Profile of the Swatara Creek

"Swatara" - an Indian word meaning "Where we feed on eels."

"THE WATERSHED. defined as all the land between ridges that drains the water into a creek, river or bay."

The Swatara Watershed covers 570 square miles in 46 municipalities in Berks, Dauphin, Lebanon, and Schuylkill Counties in south central Pennsylvania, flows into the Susquehanna River at Middletown/Royalton, and eventually the Chesapeake Bay. The Swatara originates in Foster Township, Schuylkill County, and flows southwesterly for approximately 69 miles. At its headwaters, the Swatara's elevation is approximately 1,510 feet, then drops to 279 feet above sea level at the Susquehanna River.

In order of drainage size, major tributaries are the Little Swatara (99.2 acres), Quittapahilla (77.3 acres), Lower Little Swatara (35.6 acres), Manada (32.2 acres), Beaver (27.2 acres), and Upper Little Swatara (24.3 acres) Creeks.

Swatara Creek has served as a provider of food, water, transportation, energy, and recreation for generations of inhabitants. The surrounding watershed supplied farmland, limestone, iron, coal, timber, and a host of other raw materials that aided in the establishment and subsequent development of the region, and country.

At 57% or 206,658 acres, agriculture is the largest land cover followed by forest, 32.45% or 118,624 acres; then urban/built-up 8.04% or 29,395 acres; barren 2.73% or 9,967 acres, water .17% or 609.5 acres; and finally, wetlands .07% or 244.62 acres.

Approximately 290,869 persons reside in the watershed. Estimates reveal the population within the watershed increased by 4.3 percent between 1990 and 1998.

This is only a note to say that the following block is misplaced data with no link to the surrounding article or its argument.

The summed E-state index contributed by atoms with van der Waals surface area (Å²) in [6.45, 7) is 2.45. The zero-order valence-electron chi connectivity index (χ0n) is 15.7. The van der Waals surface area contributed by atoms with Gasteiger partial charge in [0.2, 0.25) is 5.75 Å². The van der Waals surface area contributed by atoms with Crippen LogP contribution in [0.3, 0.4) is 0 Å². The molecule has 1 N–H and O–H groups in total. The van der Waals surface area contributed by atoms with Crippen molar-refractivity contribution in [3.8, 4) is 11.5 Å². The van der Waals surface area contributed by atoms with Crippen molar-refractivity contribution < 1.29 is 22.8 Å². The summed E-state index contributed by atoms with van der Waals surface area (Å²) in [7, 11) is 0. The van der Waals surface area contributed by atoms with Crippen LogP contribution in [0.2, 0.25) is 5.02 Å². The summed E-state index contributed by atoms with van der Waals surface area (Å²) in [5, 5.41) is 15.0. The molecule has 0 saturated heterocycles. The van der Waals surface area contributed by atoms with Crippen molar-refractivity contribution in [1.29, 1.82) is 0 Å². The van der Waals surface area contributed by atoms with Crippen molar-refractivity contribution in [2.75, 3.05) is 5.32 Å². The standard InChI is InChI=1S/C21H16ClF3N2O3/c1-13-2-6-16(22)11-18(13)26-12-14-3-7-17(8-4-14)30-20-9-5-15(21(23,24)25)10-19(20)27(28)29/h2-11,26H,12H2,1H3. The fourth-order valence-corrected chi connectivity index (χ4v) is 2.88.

In addition to the Swatara Creek Watershed Association , a new awareness of the Creek and tributaries has seen the emergency of multiple watershed organizations: Northern Swatara Watershed Association, Quittapahilla Watershed Association, and the Little Swatara Watershed Association.

There are several recreational walking and bicycling trailways, some converted from abandoned rail lines.

A Water Trail reflects the history of the area:
-- The only lava deposits in the State
-- Remnants of the Union Canal operated 1828-1884. The Canal once connected the Susquehanna at Middletown with the Schuylkill River at Reading, following the Swatara and Tulpehocken Creeks. The old towpath is still visible in many areas. Suggested by Wm. Penn, the Canal was surveyed in 1762. Coal and iron ore were transported.
-- Blue Rock, a magnificent limestone outcrop.
--Harper's Tavern {(717)865-2584}was an 1804 stagecoach stop on old Route 22 between Allentown and Harrisburg. The old 'General Store' is the building next to Harper's Tavern and is currently a doctor's office.
-- Conrad's Mill, formerly Shuey's Mill. June 7, 1745, the site was birthplace of Lindley Murray, a famous grammarian, and author of the English grammar. Robert Murry, Lindley's father, owned the mill from 1745-1746. For a time, the site was known as Shuey's Mill.
--Fort Indiantown Gap Military Reservation, authorized in 1929. The first land was bought in 1931 and first used by the National Guard in 1932. Total acreage is now more than 16,000 acres. A national cemetery is also housed at the Gap.